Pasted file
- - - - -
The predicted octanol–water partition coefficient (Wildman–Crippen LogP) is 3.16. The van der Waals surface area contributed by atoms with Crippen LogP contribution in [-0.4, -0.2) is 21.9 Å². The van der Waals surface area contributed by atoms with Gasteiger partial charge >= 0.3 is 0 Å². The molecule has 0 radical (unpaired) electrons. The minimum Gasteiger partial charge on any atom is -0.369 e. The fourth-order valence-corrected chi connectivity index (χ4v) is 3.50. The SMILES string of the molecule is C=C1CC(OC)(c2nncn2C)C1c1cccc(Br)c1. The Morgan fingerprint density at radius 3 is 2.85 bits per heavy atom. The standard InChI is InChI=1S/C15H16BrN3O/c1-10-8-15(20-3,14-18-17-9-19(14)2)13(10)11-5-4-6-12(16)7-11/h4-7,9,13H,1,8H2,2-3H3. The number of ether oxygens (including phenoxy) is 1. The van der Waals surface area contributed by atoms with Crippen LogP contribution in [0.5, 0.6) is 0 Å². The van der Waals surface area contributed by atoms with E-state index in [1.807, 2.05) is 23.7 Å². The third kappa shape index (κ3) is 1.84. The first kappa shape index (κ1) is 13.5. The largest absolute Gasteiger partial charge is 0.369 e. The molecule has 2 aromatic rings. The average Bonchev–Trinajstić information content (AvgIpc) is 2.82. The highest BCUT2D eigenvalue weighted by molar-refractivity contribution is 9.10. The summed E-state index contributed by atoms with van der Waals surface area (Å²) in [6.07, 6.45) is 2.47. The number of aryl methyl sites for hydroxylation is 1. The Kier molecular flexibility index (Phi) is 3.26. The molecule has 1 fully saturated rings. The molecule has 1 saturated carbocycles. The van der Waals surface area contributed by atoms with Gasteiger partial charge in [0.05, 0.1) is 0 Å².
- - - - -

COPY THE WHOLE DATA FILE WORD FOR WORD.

The predicted octanol–water partition coefficient (Wildman–Crippen LogP) is 3.16. The van der Waals surface area contributed by atoms with Crippen LogP contribution in [-0.4, -0.2) is 21.9 Å². The van der Waals surface area contributed by atoms with Gasteiger partial charge >= 0.3 is 0 Å². The molecule has 0 radical (unpaired) electrons. The minimum Gasteiger partial charge on any atom is -0.369 e. The fourth-order valence-corrected chi connectivity index (χ4v) is 3.50. The SMILES string of the molecule is C=C1CC(OC)(c2nncn2C)C1c1cccc(Br)c1. The Morgan fingerprint density at radius 3 is 2.85 bits per heavy atom. The standard InChI is InChI=1S/C15H16BrN3O/c1-10-8-15(20-3,14-18-17-9-19(14)2)13(10)11-5-4-6-12(16)7-11/h4-7,9,13H,1,8H2,2-3H3. The number of ether oxygens (including phenoxy) is 1. The van der Waals surface area contributed by atoms with Crippen LogP contribution in [0.5, 0.6) is 0 Å². The van der Waals surface area contributed by atoms with E-state index in [1.807, 2.05) is 23.7 Å². The third kappa shape index (κ3) is 1.84. The first kappa shape index (κ1) is 13.5. The largest absolute Gasteiger partial charge is 0.369 e. The molecule has 2 aromatic rings. The average Bonchev–Trinajstić information content (AvgIpc) is 2.82. The highest BCUT2D eigenvalue weighted by molar-refractivity contribution is 9.10. The summed E-state index contributed by atoms with van der Waals surface area (Å²) in [6.07, 6.45) is 2.47. The number of aryl methyl sites for hydroxylation is 1. The Kier molecular flexibility index (Phi) is 3.26. The molecule has 1 fully saturated rings. The molecule has 1 saturated carbocycles. The van der Waals surface area contributed by atoms with Gasteiger partial charge in [0.05, 0.1) is 0 Å².